Intelligence, Surveillance and Reconnaissance (ISR) per se are not a new concept and have existed since early time of wars depending upon their need and utility in a particular event. For hundreds of years the intrinsic value of ISR remained unchanged, yet the character has considerably evolved. Within the South Asian context, India is fast keeping up with the evolving technological advancements. One of the major requirements of the Indian armed forces is maintaining and strengthening its Intelligence Surveillance and Reconnaissance (ISR) capabilities. This is the reason that India is actively looking for foreign ISR capabilities while simultaneously working towards indigenized ISR capabilities. In fact, in 2017, Indian Army Chief Gen. Bipin Rawat realised the need for indigenized ISR capabilities.
States need sophisticated and advanced ISR capabilities for conventional and nuclear deterrence to prevail, both in the times of peace and war. A state cannot win a battle without the right knowledge of enemy’s capabilities and whereabouts. Peacetime information gathering allows for a vantage point deterring the adversary from engaging into a conflict. Hence conflict avoidance is a highly probable by-product here coupled with a cut above preparedness for future challenges. However, information can only be gathered with the help of surveillance and reconnaissance. Being prepared during peacetime in all aspects enhances a state’s operational readiness for wartime especially when it is integrated with command and control along with communication. This explains India’s focus on enhancing its ISR capabilities. Availability of battlefield intelligence in the real-time will provide India the capability to read the current situation, broadly define the future course, assess the difference between the two, and envision major actions that link them.
An Indian Multi Agency Centre and National Intelligence Grid play an integral role in synergizing intelligence. India’s ISR capabilities include space-based ones like INSAT, Indian Remote Sensing Satellite, Radar Imaging Satellite, aerial ones like UAVs that include Lakshya, Nishant, Kapothaka, Puma to name a few, and aircraft and helicopters and Airborne Early Warning Radars and Control Systems (AEWACS).Heron UAV of the Air force has also been assigned the task of intelligence and surveillance. Ground based ISR capabilities include Daksh, a remote ground sensor. The Regiment of Artillery is using the Israeli assisted Searcher for Surveillance and Target Acquisition (SATA).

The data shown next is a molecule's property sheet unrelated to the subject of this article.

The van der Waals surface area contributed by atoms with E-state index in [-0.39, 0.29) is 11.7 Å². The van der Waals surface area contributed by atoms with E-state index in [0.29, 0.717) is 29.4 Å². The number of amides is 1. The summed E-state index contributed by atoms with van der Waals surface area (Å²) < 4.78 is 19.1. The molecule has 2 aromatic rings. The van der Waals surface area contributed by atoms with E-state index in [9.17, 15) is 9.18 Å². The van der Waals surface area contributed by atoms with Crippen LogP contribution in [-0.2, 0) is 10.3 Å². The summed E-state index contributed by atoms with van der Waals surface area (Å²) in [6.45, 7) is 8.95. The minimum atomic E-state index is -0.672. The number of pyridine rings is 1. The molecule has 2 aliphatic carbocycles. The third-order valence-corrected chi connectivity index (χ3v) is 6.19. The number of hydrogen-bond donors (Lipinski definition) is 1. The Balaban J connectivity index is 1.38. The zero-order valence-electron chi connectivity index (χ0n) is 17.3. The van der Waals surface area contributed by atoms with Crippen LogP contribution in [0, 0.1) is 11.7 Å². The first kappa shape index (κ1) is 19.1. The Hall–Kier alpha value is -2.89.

India signed an agreement with US in year 2018 named, Communication Compatibility and Security Agreement (COMCASA) trying to procure armed Sea Guardian Drone or Predator-B drone for effective intelligence, surveillance and reconnaissance. Predator-B is not only capable of information gathering but can also fire “Hell Fire” missile and smart bombs. It is capable of flying at high altitude, with jamming proof systems like protected GPS, IFF (identification of friend or foe) receiver and has the ability to re-arm as well. Besides, Predator-B, India is also in the process to acquire missile armed Heron TP drones from Israel worth $ 400 million. Fleet of Harpy UAVs is also part of Indian inventory. Harpy technology is also acquired from Israel but is not equipped with missile. To counter India drone UAVs technology Pakistan has also made its indigenous drone named Burraq, capable of firing laser guided missile. Moreover, Pakistan plans to buy 48 armed Chinese Drones, Wing Long II, after the COMCASA and S-400 deal.
India has been employing its drone’s technology for intelligence and surveillance purpose across the LoC violating the air space. In January 2019 Pakistani troops had shot another spy quad- copter in Bagh sector along the LoC and in March 2019 according to the ISPR, the army had shot down a quad-copter in Rakhchikri Sector along the LoC when it came 150 meters inside Pakistan. There have been regular and increasing violations from Indian side. Most recent intrusion by Indian quad-copter violating Pakistan’s airspace took place in Sankh Sector along the Line of Control during the first week of April 2020 where it intruded 600 meters inside Pakistan’s territory for conducting surveillance.
The growing competition in ISR capabilities and Information warfare compels Pakistan to venture into dual use remote sensing satellites and designated military satellites, to not only have real time intelligence but to increase the endurance and range of its drones as well. No doubt Pakistan has made substantial progress in developing the ISR capabilities but the strategic elites in Pakistan are still skeptical. Lagging far behind, Pakistan needs to bolster its efforts to develop sophisticated ISR technology infrastructure to counter India’s ISR capabilities. ISR capabilities are the vital apparatus that increases the chances of victory multifold.
*The writer is working as Research Affiliate at Strategic Vision Institute Islamabad, a nonpartisan based out of Islamabad.
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